2010, THE YEAR OF THE SEAFARER reached its end and yet the few who are depended upon by so many in the global society are still not afforded some very basic human rights. Ratification by all of those who agreed to its adoption of ILO 185 now some seven and a half years after its adoption would help to do this

    Jim Nicoll
    www.faceofshipping.com
    "Captain standard operating procedure for decision making is to do what feels right to you at the time, and then to give logical sounding justifications for what you were already going to do anyway" -
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    While I don't think Brazil should have the right to fine the ship (their only right is to not allow the seamen off the vessel) I don't see why any government that issues maritime documents would not be a signatory to one of those two ILO conventions.
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    Quote Originally Posted by Orniphobe
    My U.S. MMC says "This document is a seafarers' identity document for the purpose of the Seafarers' Identity Documents Convention (Revised), 2003, of the International Labor Organization" even though the ILO web site says the U.S. is not signatory to ILO 108. Why aren't we? And how do we get away with saying that in the MMC? It would have saved me hours of emails today if it just said this book is not ILO 108 compliant.
    For anyone not wanting to read the article posted, the short answer to this is because the US is a signatory to ILO 185, not ILO 108...
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    anchorman is offline Super Moderator
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    Default Re: ILO 108 and the MMC

    Quote Originally Posted by Capt. Schmitt View Post
    For anyone not wanting to read the article posted, the short answer to this is because the US is a signatory to ILO 185, not ILO 108...
    The US is not signatory to ILO 185. There are very few conventions that the US has ratified and nothing since 2001 by looking at the database. ILO 185 is ILO 108 revised.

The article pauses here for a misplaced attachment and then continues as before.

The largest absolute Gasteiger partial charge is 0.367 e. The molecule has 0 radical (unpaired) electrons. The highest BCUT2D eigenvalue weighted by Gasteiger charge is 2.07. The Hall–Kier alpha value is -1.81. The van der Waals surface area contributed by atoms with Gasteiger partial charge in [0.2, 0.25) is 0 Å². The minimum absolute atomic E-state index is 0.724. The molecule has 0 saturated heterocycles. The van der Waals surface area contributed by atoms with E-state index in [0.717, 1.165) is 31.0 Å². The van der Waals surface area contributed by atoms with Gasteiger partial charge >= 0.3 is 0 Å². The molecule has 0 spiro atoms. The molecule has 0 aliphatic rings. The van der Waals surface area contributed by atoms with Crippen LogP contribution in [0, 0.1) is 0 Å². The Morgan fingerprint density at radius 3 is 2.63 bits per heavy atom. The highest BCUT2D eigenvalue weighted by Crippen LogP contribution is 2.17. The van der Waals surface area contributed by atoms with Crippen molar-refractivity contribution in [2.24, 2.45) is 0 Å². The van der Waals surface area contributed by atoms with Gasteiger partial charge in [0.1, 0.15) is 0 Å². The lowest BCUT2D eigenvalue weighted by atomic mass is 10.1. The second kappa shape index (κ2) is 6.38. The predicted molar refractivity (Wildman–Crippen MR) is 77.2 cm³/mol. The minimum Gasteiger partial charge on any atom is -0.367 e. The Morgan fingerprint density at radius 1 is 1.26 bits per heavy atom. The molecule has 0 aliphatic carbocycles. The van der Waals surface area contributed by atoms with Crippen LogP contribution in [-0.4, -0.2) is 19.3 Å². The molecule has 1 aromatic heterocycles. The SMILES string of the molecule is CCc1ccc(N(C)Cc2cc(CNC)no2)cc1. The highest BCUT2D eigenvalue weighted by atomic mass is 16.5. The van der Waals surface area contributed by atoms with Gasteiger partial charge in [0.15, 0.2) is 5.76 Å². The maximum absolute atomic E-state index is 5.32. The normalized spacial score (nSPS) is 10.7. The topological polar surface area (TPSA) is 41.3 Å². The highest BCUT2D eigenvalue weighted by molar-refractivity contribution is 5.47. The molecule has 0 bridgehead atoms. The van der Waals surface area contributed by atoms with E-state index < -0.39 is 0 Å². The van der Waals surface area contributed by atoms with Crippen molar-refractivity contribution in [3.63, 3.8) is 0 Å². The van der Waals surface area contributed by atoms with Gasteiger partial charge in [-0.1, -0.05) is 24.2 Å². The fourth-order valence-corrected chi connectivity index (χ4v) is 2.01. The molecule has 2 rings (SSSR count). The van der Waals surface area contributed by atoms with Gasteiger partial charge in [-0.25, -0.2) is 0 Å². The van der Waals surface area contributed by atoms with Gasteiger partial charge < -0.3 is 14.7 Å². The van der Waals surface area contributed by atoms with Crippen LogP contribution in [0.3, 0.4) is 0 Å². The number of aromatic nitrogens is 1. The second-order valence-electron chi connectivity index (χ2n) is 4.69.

"Captain standard operating procedure for decision making is to do what feels right to you at the time, and then to give logical sounding justifications for what you were already going to do anyway" -
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    Default Re: ILO 108 and the MMC

    I suppose, post 9/11, I can understand why the U.S. doesn't want foreign seamen wondering the countryside without going through the visa process. The bad guys could exploit that easy enough. But it does put a burden on American seamen overseas if our MMC is not recognized.

    Has anyone heard of a 72 hour grace period to get out of Brazil if you do not have a visa or ILO 108 book?
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    Quote Originally Posted by anchorman

    The US is not signatory to ILO 185. There are very few conventions that the US has ratified and nothing since 2001 by looking at the database. ILO 185 is ILO 108 revised.
    Hmmm, when I read it the first time it seemed like the article was saying the us was a signatory. After rereading I guess I was wrong.
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    Default Problems in S. America

    Quote Originally Posted by Orniphobe View Post

    Has anyone heard of a 72 hour grace period to get out of Brazil if you do not have a visa or ILO 108 book?
    I wonder what's up with this? I was just in Brazil last December, crew went ashore no problem. In fact I got off in
    Santos and flew to the States from Sao Paulo.

    We did get hassled a little by port authorities in Brazil when the found a single package of food past the expiration date. They also required us to remove vegetables from the cardboard boxes they came in and store them in plastic crates which we had to purchase locally. Compliance with ballast regulations is also a big deal. We had to but a chain and lock on the overboard discharge valve.

    We had no problems in Argentina but I was warned that it is far worse than Brazil. Evidently fines of $4,000 to $40,000 have been given for incorrect stores list in Zarate by the so called customs "black gang".



    K.C.
    Last edited by Kennebec Captain; October 20th, 2011 at 04:50 AM. Reason: sp
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    Default Re: Problems in S. America

    Quote Originally Posted by Kennebec Captain View Post
    I wonder what's up with this? I was just in Brazil last December, crew went ashore no problem. In fact I got off in
    Santos and flew to the States from Sao Paulo.
    That's good to hear. Right now the visa agent is telling us on arrival anyone without a visa has 72 hours to get out. If you have the ILO 108 compliant book, you don't get fined but you still have to leave.